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Day Four - Española Island

We had traveled overnight to Española Island, the southernmost of the 18 islands in the archipelago. On the northwest tip of Española is the area called Punta Suárez, one of two primary features of the island. It is a nesting ground to the Waved Albatross, an extremely rare endemic species that only makes its home on Española. We found many red-and-green marine iguanas, appropriately nicknamed "Christmas Iguanas," which are also only found on Española. Large colonies of Blue-footed boobys, Nazca boobys, Mockingbirds, Lava Lizards, some Blue Herons and sea lions also make their home there.

Our hike to see all the animals and landscape lasted two and a half hours and there was plenty to see. We were able to se the Waved Albatross engage in intricate mating rituals merely a few feet away. They would also lay on their eggs and nests and allow us to come within inches of them with no fear. It's an amazing and unique way to experience wildlife.

Waved Albatross Mating Dance
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Albtross Sitting on Egg
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Cliffs of Punta Suárez
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Three types of Boobies are found in the Galapagos, however, we would only find the Blue-Footed and Nazca, or "masked," varieties at Punta Suárez. The Red-Footed Booby is a bit more elusive. The booby name stems from a slang term for stupid, as they have awkward look to them and sort of bumble around. Interestingly you can tell the gender of the boobies by the diameter of the pupils with the females appearing to have very large pupils compared to males.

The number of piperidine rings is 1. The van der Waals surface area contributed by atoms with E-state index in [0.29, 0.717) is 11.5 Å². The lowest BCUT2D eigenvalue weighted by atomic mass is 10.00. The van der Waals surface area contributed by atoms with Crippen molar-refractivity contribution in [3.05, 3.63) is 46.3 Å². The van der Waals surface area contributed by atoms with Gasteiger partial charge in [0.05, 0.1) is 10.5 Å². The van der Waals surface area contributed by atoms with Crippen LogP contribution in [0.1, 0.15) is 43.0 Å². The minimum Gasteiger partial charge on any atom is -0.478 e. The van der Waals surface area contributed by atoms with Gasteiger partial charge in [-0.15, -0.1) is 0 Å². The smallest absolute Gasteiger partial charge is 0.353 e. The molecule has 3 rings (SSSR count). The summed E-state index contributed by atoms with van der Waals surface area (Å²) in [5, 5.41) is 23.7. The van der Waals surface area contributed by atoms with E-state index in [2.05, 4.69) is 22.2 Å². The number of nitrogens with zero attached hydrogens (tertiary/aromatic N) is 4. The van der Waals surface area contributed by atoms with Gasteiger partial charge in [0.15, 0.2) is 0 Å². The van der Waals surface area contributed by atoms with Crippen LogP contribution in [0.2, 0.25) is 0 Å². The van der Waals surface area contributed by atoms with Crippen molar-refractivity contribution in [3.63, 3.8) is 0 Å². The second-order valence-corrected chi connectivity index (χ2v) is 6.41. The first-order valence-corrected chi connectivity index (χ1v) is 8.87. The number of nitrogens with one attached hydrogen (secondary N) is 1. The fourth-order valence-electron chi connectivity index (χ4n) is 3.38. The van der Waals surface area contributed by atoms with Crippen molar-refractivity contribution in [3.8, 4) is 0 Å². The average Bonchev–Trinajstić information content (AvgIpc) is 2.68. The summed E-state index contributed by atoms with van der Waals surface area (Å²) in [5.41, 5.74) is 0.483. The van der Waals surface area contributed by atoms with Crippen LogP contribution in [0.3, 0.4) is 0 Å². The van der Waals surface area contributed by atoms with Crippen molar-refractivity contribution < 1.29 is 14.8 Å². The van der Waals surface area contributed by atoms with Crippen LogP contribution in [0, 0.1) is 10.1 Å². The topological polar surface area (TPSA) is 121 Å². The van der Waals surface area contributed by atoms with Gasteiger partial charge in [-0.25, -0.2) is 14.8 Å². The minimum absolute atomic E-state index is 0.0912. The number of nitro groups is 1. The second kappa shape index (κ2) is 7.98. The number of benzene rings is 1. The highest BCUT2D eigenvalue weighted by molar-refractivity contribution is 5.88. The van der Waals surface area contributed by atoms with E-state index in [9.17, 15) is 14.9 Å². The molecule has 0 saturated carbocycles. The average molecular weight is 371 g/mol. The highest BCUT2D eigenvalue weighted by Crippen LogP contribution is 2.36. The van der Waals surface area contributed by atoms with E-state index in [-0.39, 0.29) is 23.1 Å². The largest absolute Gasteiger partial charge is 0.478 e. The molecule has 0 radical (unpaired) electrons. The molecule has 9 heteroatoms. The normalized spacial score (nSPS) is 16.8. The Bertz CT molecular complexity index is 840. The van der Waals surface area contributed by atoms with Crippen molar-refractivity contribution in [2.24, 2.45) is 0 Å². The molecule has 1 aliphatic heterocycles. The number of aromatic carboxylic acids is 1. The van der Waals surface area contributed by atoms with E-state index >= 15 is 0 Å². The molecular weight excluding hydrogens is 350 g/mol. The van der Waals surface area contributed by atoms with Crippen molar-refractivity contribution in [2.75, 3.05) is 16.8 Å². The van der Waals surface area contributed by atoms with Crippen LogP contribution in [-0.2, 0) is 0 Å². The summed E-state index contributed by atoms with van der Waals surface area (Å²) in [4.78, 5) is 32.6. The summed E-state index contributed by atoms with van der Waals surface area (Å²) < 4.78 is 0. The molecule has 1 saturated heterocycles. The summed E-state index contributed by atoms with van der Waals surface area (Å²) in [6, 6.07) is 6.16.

Blue-Footed Booby
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Masked Booby
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Female Blue-Footed Booby
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The Masked Boobies boobies lay two eggs, several days apart from which only one chick survives due an unfortunate practice called obligatory sibling murdering. One of the chicks displaces the other by taking most of the food, therefore growing faster. Once that has been achieved, the larger chick kicks the smallest and weakest chick out of the nest, leaving it to die of thirst or cold.

Blue Heron
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Blue Heron
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Red-and-Green Marine Iguana
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After lunch, we took the panga to a small island off the coast and snorkeled in a reef-like area, which featured a good variety of sea life. A highlight was finding some reef sharks and green sea turtles. The sharks were wary and I had to chase them down to try and get a photo, which was not easy.

Sea Turtle
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Reef Shark
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White-Sand Beaches of Gardner Bay
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The rest of the evening we spent on Gardner Bay, a white-sand beach with black rocks and bright blue water. The scenery was amazing and there were plenty of sea lions and iguanas to interact with. I could have stayed there for hours, but it does get dark quickly and soon we were headed back to the boat, where the crew had piña coladas waiting for us.We went around the deck and said a little bit about ourselves and got to know a little more about each of our boatmates.

 

Day Five

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